Maverick is about as ‘90s X-Men as a ‘90s X-Men character can get.  Shoulder pads? Check.  Former ally of Wolverine?  Check.  Sketchy past?  Check.  Single word name picked purely because it sounded cool?  Check.  Vague power set that ultimately translates to “has a big gun”?  That’s a bingo.  Of course, like a lot of uber ‘90s X-Men characters, I have something of a soft-spot for the guy, given his presence in both X-Men: The Animated Series and the corresponding X-Men toyline from Toy Biz.


As you’ve probably pieced together from the intro, Maverick was released as part of Toy Biz’s ‘90s X-Men line.  There are two versions of Maverick available, and there’s a bit of a saga behind those two figures being released.  The gold and silver Maverick was originally slated for release in Series 5 of the main line, as a replacement for the cancelled Gauntlet/Barrage figure.  However, Maverick himself was cut from the line up rather early on in the process, and bumped to the next series, whose line-up he remained a part of long enough for his prototype to be in the line-up shot that was meant to go on the figure cardbacks.  He was dropped from this assortment as well, and his prototype was hastily cut out of the Series 6 photos (you can actually still see his gun overlapping Morph’s hand on the card backs).  This version would eventually see release alongside Series 6’s Trevor Fitzroy in a KB Toys-exclusive two-pack, but did not see a single-carded release.  The single-carded Maverick is the  blue version seen above, and he was released as part of the “Mutant Genesis” series, two years after he was originally supposed to hit retail.  That seems like a whole lot of trouble to go through for Maverick, but I guess it’s nice he finally made it out.  Both figures share the same mold, and thus both figures stand about 5 1/4 inches tall and have 8 points of articulation.  The sculpt is a pretty decent one, overall.  It’s very similar to the other ’93-’94 X-Men figures stylistically, meaning he’s not quite as large and exaggerated as some of the later figures would become.  He’s a little on the stiff side (which was common to a lot of the figures from this point), which isn’t really helped by his lack of neck articulation.  However, for a character like Maverick, who was usual fairly rigid in his movement, it’s not terrible. The sculpt captures Maverick’s (admittedly rater unattractive) design rather nicely, and offers some rather intricate work on the various small details of the armor.  The cables are a softer material, which I suppose would be cool if he had neck articulation, but since he doesn’t, it’s a nice thought that doesn’t amount to much of anything.  At least they tried?  The rest of the figure is done in a much stiffer plastic, which means that his shoulder pads can break if you’re not careful (you can see this breakage on gold/silver Maverick’s left shoulder).  Paint is, of course, the divergent bit of these two.  The original one was gold and silver, and more or less follows Maverick’s design from the comics.  There are a few spots where paint is obviously missing, but he’s generally a good match for his 2-D counterpart.  The second figure opted to replace the silver parts with blue, for…reasons?  I don’t believe this follows any established look for the character, and it looks a bit off.  It wouldn’t be so bad if the blue were a more subdued shade.  Some of the missing paint from the first figure is corrected here, but a few other bits are lost, making for a pretty equivalent trade.  While the blue color scheme is generally fine as its own thing, the one part I’m not much of a fan of is the hair, which goes from a rather believable dirty blond to some sort of off green/grey sort of thing.  Yuck.  Both figures originally included a gun; silver for the gold/silver figure, and black for the blue figure.  It fits in his right hand, and is worked into his “quick-draw” feature, which swings his arm downward when you press the lever on his back.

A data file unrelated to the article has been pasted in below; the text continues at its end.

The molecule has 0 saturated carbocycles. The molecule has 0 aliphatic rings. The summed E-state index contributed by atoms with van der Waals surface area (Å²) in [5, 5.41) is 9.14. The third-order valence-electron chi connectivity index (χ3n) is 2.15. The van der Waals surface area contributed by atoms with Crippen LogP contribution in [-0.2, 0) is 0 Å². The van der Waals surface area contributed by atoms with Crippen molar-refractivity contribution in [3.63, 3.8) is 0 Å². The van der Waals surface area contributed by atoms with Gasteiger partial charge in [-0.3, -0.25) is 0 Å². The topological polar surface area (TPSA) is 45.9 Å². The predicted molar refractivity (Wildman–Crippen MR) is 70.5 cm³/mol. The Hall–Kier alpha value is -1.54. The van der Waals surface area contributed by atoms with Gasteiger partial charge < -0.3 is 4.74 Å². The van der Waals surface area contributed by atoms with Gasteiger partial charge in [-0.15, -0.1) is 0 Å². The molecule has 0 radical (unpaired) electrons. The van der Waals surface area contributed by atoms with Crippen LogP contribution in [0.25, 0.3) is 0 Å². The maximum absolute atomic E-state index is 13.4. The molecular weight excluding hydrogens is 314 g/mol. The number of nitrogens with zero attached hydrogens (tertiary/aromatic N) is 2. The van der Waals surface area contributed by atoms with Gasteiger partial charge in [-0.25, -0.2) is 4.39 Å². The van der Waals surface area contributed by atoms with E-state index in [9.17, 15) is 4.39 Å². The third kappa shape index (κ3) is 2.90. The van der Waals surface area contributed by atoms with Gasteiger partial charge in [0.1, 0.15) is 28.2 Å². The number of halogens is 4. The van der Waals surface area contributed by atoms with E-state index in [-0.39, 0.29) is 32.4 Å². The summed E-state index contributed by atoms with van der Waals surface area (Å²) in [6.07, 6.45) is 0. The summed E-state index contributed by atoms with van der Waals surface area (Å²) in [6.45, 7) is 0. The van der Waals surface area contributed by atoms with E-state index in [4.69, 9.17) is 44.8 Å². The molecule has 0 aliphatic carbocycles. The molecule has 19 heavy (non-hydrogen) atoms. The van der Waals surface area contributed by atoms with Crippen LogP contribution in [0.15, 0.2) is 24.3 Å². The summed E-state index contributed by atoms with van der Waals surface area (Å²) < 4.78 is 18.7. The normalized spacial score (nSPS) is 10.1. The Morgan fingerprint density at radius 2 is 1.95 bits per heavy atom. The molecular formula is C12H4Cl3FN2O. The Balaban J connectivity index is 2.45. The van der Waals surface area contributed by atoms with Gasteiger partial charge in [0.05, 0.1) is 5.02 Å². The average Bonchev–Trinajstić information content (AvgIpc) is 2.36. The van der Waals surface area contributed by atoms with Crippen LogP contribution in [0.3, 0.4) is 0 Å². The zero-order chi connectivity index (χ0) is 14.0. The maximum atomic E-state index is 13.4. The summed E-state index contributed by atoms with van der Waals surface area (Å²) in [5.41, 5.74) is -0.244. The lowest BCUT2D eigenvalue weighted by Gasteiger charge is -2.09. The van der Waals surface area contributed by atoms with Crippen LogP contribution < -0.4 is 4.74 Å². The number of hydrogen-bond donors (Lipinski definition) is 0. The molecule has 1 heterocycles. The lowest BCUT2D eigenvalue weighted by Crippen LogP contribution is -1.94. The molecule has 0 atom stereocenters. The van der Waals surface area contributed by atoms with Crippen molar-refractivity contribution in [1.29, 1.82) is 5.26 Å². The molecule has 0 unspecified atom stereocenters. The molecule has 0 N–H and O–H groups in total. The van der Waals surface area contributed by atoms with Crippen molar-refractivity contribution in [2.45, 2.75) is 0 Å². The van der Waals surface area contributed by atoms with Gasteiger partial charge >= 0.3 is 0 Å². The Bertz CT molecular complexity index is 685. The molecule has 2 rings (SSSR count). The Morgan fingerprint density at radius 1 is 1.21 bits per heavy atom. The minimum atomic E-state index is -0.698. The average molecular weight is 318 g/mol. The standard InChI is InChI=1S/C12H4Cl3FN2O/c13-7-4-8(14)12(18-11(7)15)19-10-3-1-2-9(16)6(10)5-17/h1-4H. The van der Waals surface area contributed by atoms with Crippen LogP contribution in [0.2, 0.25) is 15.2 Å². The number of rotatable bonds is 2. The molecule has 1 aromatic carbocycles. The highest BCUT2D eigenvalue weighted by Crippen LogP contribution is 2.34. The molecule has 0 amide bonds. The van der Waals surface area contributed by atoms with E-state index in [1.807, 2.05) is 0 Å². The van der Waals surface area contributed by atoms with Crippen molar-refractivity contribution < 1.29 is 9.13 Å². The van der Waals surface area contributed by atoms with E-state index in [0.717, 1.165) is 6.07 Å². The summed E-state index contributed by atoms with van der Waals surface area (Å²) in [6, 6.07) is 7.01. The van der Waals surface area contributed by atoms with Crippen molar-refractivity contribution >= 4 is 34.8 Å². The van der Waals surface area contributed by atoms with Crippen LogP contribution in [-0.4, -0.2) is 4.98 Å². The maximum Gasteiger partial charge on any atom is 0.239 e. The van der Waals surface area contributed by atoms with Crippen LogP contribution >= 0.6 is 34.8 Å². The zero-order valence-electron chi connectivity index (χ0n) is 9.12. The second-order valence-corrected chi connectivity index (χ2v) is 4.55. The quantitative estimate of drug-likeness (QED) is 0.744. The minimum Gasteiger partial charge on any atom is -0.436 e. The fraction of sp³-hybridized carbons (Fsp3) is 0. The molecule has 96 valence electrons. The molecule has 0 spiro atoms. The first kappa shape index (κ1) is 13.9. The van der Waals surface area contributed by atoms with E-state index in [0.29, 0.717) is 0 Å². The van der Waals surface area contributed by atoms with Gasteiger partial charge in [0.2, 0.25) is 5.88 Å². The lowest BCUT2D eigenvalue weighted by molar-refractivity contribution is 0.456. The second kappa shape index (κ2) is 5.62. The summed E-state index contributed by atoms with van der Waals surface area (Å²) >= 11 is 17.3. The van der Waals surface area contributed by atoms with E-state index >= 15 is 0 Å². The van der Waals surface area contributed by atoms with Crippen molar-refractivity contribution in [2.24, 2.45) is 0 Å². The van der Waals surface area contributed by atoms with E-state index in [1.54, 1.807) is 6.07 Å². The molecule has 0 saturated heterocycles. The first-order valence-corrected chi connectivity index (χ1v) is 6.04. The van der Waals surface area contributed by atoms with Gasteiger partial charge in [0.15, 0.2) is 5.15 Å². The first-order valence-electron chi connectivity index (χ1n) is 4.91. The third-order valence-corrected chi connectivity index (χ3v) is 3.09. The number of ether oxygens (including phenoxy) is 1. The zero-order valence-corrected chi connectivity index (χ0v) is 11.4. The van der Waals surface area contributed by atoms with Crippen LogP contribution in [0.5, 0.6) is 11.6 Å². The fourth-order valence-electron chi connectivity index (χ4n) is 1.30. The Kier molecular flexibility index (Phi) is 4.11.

Maverick is another more recent purchase.  I always wanted one of these two, but I just never found one in-person.  I ended up finding the blue version at Bobakhan Toys on my way out of Seattle this summer.  At the time, I lamented that they didn’t have the silver one, and then two days later I ended up fishing him out of a $1 bin at Pop Culture Exchange, which was pretty cool.  Even without owning him as a kid, I’ve always had a bit of sentimental attachment to the character, due to his inclusion in the board game X-Men Alert, where he was very frequently on my team.  Neither Maverick figure is perfect, but they’re both still pretty fun, and I’m happy to have been able to add them both to my collection.